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On January 17, the BCH developer known as Acidsploit announced the launch of the highly anticipated Cashfusion alpha. Interested parties can reach out to the Cashfusion developers via the team’s Telegram group to become an alpha tester. The news of the launch excited the BCH community a great deal, as it means a significant privacy tool is coming to the Bitcoin Cash environment.
Also read: How to Create Custom SLP Tokens With the Bitcoin.com Mint
Bitcoin Cash Is Becoming More Fungible
During the last few months, there’s been a lot of chatter about the Cashshuffle protocol and the newest privacy-preserving concept Cashfusion. Since the inception of the original Cashshuffle project which launched on March 27, 2019, there’s been over 200,000 BCH shuffled. According to @Acidsploit’s data, that’s a total of 42,446 shuffles to date and daily recorded volumes show shuffling really picks up on the weekends. The developer’s Cashshuffle site also shows the number of Cashfusion transactions, and there are now 1,322 fusions at the time of publication. Cashshuffle leverages the Coinjoin concept, but there are still a few ways shufflers can leak data about their original addresses when they do things like spend change or consolidate funds.
Acidsploit’s Bitcoin Cash Privacy Stats website notes there’s been 1,322 fusions so far and 42,446 shuffles.
Recently, former lead Bitcoin Core developer Gavin Andresen wrote about the issues with consolidating coins and spending change after using the Coinjoin-styled ethereum wallet Tornado.cash. Cashfusion, however, goes beyond the traditional Coinjoin idea because developers claim Cashfusion-based Coinjoin transactions can be done without the equal amount requirement. Electron Cash developer Jonald Fyookball published a paper about the combinatoric math in Cashfusion. A quote in Fyookball’s paper from software developer Mark Lundeberg states:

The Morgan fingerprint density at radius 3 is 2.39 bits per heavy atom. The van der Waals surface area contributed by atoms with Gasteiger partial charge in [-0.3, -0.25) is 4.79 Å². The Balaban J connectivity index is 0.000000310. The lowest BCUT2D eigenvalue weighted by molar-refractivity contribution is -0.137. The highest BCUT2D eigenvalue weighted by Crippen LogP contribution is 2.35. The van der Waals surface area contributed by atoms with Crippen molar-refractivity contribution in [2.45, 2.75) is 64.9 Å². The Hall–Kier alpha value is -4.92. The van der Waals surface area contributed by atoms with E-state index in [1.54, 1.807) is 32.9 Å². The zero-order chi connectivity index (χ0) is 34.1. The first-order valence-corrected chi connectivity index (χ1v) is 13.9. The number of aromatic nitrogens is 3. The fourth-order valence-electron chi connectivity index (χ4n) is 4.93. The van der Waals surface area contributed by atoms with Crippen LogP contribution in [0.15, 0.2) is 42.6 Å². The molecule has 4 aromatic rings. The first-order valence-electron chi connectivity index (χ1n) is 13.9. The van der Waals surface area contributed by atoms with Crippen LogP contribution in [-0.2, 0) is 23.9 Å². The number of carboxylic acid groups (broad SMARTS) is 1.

In Cashfusion, we have opted to abandon the equal-amount concept altogether. While this is at first glance no different than the old naive schemes, mathematical analysis shows it in fact becomes highly private by simply increasing the numbers of inputs and outputs. For example, with hundreds of inputs and outputs, it is not just computationally impractical to iterate through all partitions, but even with infinite computing power, one would find a large number of valid partitions.
The creator of the BCH-centric blogging website read.cash wrote a comprehensive article about Cashfusion and how it works.
The Bitcoin Privacy Game-Changer Cashfusion Is Here
Additionally, the privacy-centric Wasabi wallet developer recently complimented the Cashfusion project and said that if the math works it could benefit Bitcoin privacy significantly. “I am not convinced if this is true, but if it is, it’s a game-changer in Bitcoin privacy,” the Wasabi engineer tweeted. Then on January 17, after the Cashfusion developers teased the early software would be available soon, Acidsploit announced the Cashfusion alpha launch via the read.cash blog.